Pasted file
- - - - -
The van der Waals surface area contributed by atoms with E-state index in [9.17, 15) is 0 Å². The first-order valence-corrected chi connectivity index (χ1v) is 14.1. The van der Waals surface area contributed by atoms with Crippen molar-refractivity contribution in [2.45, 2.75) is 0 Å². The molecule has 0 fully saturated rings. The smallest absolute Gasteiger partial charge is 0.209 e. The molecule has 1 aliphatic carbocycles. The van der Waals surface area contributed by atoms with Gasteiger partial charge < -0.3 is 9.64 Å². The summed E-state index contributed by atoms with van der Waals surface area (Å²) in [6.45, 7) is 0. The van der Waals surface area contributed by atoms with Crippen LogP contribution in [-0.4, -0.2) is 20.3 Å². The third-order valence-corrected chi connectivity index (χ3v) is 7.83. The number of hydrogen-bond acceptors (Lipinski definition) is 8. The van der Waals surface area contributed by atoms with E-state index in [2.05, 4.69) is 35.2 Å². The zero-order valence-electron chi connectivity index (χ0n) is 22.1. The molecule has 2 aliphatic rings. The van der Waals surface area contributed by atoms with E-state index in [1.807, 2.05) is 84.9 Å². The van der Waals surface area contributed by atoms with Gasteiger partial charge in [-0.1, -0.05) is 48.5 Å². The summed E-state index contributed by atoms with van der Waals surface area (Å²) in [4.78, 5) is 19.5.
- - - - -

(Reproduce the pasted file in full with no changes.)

The van der Waals surface area contributed by atoms with E-state index in [9.17, 15) is 0 Å². The first-order valence-corrected chi connectivity index (χ1v) is 14.1. The van der Waals surface area contributed by atoms with Crippen molar-refractivity contribution in [2.45, 2.75) is 0 Å². The molecule has 0 fully saturated rings. The smallest absolute Gasteiger partial charge is 0.209 e. The molecule has 1 aliphatic carbocycles. The van der Waals surface area contributed by atoms with Gasteiger partial charge < -0.3 is 9.64 Å². The summed E-state index contributed by atoms with van der Waals surface area (Å²) in [6.45, 7) is 0. The van der Waals surface area contributed by atoms with Crippen LogP contribution in [-0.4, -0.2) is 20.3 Å². The third-order valence-corrected chi connectivity index (χ3v) is 7.83. The number of hydrogen-bond acceptors (Lipinski definition) is 8. The van der Waals surface area contributed by atoms with E-state index in [2.05, 4.69) is 35.2 Å². The zero-order valence-electron chi connectivity index (χ0n) is 22.1. The molecule has 2 aliphatic rings. The van der Waals surface area contributed by atoms with E-state index in [1.807, 2.05) is 84.9 Å². The van der Waals surface area contributed by atoms with Gasteiger partial charge in [-0.1, -0.05) is 48.5 Å². The summed E-state index contributed by atoms with van der Waals surface area (Å²) in [4.78, 5) is 19.5.